Does the Sahelian smallholder’s management of woodland, farm trees, rangeland support the hypothesis of human-induced desertification?

by M. Mortimore, B. Turner,

Drylands Research, Cutters’ Cottage, Glovers’ Close, Milborne Port, Sherborne DT9 5ER, UK

bIndependent Consultant, The Green, Litton, Near Skipton, N. Yorks BD23 5QJ

Journal of Arid Environments

63, Issue 3, November 2005, 567-595, https://doi.org/10.1016/j.jaridenv.2005.03.005

https://www.sciencedirect.com/science/article/abs/pii/S0140196305000534

Abstract

A simple theory of ‘desertification’ is found inadequate for understanding the complexity, diverse patterns and flexibility of farmers’ responses to change in environmental conditions and population growth in the Sahel. These include long-term transitions in farming practices, in management of natural resources and in income diversification. This paper reviews evidence relating to deforestation, woodland and rangeland degradation to show that in certain areas, a transition to intensified land use, although initially involving a loss of woodland, has led to the planting or protection of useful trees on farms and maintained biomass levels. Livestock numbers have been maintained, despite declining rainfall and loss or apparent degradation of rangeland, by development of more integrated livestock, arable and marketing systems. The possibility of these trends having impact on Sahelian ‘greening’ is discussed.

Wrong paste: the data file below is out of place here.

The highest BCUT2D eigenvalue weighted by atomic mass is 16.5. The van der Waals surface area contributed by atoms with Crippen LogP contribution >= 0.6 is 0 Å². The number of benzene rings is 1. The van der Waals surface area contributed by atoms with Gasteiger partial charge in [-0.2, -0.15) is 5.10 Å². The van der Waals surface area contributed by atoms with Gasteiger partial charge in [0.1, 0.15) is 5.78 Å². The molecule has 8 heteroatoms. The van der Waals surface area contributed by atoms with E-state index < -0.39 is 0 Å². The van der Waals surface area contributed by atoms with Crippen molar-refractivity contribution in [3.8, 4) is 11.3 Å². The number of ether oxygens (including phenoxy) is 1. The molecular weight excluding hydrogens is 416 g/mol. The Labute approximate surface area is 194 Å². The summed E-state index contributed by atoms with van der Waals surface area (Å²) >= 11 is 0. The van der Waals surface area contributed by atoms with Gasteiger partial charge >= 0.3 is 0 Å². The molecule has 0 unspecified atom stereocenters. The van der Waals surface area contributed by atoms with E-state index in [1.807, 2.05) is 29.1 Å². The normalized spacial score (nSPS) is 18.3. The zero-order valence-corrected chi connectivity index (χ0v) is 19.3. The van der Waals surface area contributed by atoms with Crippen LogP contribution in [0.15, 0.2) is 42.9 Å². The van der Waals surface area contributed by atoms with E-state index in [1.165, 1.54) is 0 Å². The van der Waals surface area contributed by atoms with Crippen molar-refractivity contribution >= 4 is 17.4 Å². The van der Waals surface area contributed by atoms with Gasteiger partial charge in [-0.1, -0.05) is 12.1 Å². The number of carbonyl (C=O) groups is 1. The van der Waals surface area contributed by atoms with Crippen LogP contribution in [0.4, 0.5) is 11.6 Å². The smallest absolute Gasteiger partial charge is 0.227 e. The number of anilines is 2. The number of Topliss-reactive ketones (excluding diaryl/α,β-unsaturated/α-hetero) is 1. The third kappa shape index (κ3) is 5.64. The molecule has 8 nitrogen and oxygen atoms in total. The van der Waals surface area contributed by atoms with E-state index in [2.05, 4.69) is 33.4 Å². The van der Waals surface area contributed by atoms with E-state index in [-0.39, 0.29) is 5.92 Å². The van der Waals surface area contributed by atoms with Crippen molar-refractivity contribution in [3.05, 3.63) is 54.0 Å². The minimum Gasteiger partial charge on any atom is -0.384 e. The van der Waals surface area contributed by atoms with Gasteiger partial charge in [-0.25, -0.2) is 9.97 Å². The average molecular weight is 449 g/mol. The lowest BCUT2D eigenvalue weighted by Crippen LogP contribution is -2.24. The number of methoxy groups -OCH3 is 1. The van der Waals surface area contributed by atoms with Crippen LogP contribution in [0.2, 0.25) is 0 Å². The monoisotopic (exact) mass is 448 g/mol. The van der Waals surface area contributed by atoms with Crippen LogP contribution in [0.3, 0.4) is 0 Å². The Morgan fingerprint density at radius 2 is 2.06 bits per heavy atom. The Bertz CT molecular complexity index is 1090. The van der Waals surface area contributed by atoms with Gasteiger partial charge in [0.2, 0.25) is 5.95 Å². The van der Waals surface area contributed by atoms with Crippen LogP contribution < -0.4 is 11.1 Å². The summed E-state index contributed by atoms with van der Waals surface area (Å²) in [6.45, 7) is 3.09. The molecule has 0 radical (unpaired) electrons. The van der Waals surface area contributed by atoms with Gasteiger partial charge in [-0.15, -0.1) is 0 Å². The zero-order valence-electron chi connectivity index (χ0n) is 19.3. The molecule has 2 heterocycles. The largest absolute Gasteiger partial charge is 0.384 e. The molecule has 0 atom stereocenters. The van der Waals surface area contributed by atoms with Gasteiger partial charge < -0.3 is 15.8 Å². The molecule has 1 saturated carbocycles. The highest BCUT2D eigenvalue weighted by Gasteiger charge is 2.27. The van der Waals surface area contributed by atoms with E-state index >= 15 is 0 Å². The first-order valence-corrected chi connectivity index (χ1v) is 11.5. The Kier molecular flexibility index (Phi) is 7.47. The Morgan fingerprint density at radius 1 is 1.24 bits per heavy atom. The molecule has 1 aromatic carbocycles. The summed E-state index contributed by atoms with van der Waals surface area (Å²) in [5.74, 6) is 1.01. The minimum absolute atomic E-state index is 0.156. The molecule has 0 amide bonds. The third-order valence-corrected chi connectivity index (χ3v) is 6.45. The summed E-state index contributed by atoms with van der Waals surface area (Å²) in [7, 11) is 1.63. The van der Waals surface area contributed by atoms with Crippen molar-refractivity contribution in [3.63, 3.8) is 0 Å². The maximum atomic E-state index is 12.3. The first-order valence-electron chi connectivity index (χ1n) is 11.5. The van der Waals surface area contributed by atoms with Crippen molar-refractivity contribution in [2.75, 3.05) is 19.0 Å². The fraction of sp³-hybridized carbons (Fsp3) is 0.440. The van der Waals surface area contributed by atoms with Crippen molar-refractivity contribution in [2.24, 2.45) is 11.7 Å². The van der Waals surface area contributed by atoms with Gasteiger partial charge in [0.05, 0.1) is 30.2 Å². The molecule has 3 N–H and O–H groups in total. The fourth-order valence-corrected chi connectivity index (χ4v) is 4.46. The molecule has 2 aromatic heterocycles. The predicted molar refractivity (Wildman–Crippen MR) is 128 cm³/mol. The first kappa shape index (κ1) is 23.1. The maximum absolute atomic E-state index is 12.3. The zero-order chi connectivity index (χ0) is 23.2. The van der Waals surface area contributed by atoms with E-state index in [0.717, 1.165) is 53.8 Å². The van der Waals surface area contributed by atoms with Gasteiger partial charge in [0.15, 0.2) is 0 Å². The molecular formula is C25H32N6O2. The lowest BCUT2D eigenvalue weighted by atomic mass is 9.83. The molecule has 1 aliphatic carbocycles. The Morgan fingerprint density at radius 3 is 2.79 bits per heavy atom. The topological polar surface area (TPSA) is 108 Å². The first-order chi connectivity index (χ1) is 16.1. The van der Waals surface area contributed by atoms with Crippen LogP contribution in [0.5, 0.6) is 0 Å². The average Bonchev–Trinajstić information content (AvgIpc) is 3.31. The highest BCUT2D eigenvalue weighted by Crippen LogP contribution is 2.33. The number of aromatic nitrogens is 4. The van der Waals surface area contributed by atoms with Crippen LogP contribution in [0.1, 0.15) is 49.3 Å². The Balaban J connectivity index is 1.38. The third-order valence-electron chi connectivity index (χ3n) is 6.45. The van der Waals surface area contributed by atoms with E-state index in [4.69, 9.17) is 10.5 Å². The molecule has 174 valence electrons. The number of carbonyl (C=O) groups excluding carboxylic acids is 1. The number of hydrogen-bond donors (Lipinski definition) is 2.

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Author: Willem Van Cotthem

Honorary Professor of Botany, University of Ghent (Belgium). Scientific Consultant for Desertification and Sustainable Development.

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